We’re kicking the series off with a classic. A place with a reputation for natural beauty and alternative living. Where white linen ensembles and dairy-free milk options reign supreme, and A-list celebrities and hippies now peacefully coexist.
We are of course talking about Byron Bay.
Located on Bundjalung country on Australia’s east coast, Byron Bay is a world-famous coastal town. Backpackers, worldly travellers, food enthusiasts and surfers have been seduced by the bay’s allure. And me, a WFH writer who likes living in a small town that is close to nature.
There are probably hundreds of guides to Byron Bay out there already, but this one will be a little different. It will tell you how to enjoy your time here if you’re environmentally inclined. Short of attending a climate protest (which, to be fair, isn’t out of the question), we’re bringing you restaurants that celebrate locally sourced produce, stores with a focus on sustainability and places to go to experience the region’s natural beauty.
Is it cliche to say we can’t start the day until we’ve had our morning coffee? Yes. But we can’t start the day until we’ve had our morning coffee. Assuming you’re absolutely useless until you’ve put caffeine in your bloodstream, make a coffee stop the first point of order for the day. There are plenty of places to score a decent cup of joe in this town, but I think Espressohead Cafe is better than most. Aside from serving up good coffee, it has an all-day menu that uses locally sourced and organic produce, and it’s located in a quieter, less chaotic part of town.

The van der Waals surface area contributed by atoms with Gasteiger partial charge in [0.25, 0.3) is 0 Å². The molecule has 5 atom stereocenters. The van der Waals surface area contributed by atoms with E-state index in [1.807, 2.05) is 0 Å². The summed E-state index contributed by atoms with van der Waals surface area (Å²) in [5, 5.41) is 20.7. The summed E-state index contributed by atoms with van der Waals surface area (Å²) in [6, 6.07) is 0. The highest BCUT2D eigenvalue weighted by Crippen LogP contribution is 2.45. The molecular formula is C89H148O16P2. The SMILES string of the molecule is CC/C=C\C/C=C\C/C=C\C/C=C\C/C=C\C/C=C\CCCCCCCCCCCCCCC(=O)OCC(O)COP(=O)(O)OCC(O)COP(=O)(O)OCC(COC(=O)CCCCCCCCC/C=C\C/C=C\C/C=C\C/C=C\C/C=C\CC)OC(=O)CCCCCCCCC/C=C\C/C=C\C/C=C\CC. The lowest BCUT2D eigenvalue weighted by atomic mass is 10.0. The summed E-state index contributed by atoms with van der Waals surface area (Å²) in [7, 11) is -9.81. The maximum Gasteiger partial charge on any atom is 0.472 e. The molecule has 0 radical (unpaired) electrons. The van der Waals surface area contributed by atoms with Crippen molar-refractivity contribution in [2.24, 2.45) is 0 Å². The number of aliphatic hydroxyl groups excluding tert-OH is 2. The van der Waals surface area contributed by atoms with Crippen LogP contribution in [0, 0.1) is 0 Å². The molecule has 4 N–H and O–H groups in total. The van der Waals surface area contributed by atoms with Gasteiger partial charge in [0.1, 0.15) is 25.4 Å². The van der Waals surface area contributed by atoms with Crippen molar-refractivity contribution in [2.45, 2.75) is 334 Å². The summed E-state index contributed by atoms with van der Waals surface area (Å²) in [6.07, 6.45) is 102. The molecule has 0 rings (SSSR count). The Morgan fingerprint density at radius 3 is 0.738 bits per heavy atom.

The Cape Byron walking track is one of the nicest things you can do while visiting Byron. I’m going to suggest two options for how to do it. If you’re after a bit of a workout, start walking from either Main Beach or the corner of Massinger and Lawson streets. Stay oceanside the whole way along so you can see all of Byron’s most famous beaches: Clarkes Beach, The Pass, Wategos Beach and Little Wategos. If you’re time-poor or not down for strenuous exercise on vacation, drive somewhere closer (like Wategos) or right to the top of the lighthouse. FYI, you are pretty much guaranteed to spot whales (during season) and dolphins on this walk or from the lookout at the top.
Three of my favourite words to hear: all-day breakfast. If you walked the lighthouse, you’re probably hungry by now. But maybe the kind of hungry that is starting to affect your mood and has rendered you too impatient for a sit-down meal. That’s where Sunday Sustainable Bakery can save the day. I know I’m supposed to tell you the secret spots that only the locals go to, but the fact that this place is constantly packed with tourists and residents alike should point to one thing: it’s really good. Most of the food is certified organic and locally sourced, and fellow vegetarians should know this is one of the best places for a spinach and feta roll or meat-free quiche. If you’re the type to finish strong with something sweet, please get around the baked cheesecake and peanut butter spelt cookies too.
Sunday Sustainable Bakery is pretty much in the centre of town, so if you fancy a little peruse of Byron’s retailers, go by foot from here. Obviously, there’s no need to shop and buy for the sake of it. But I do have a few considered recommendations. Big readers should call in on second-hand bookshop The Byron Bay Book Exchange or The Book Room at Byron. If you love vintage clothes, check out Miss Brown Vintage and Trash Vintage. Local clothing brand Afends will help you put more hemp and organic cotton in your wardrobe and, if you like circular fashion as much as we do, definitely visit new kids on the block CHIA. It sells second-hand and sustainably made garments and offers a clothing rental service with a bunch of cool brands, including Arnsdorf.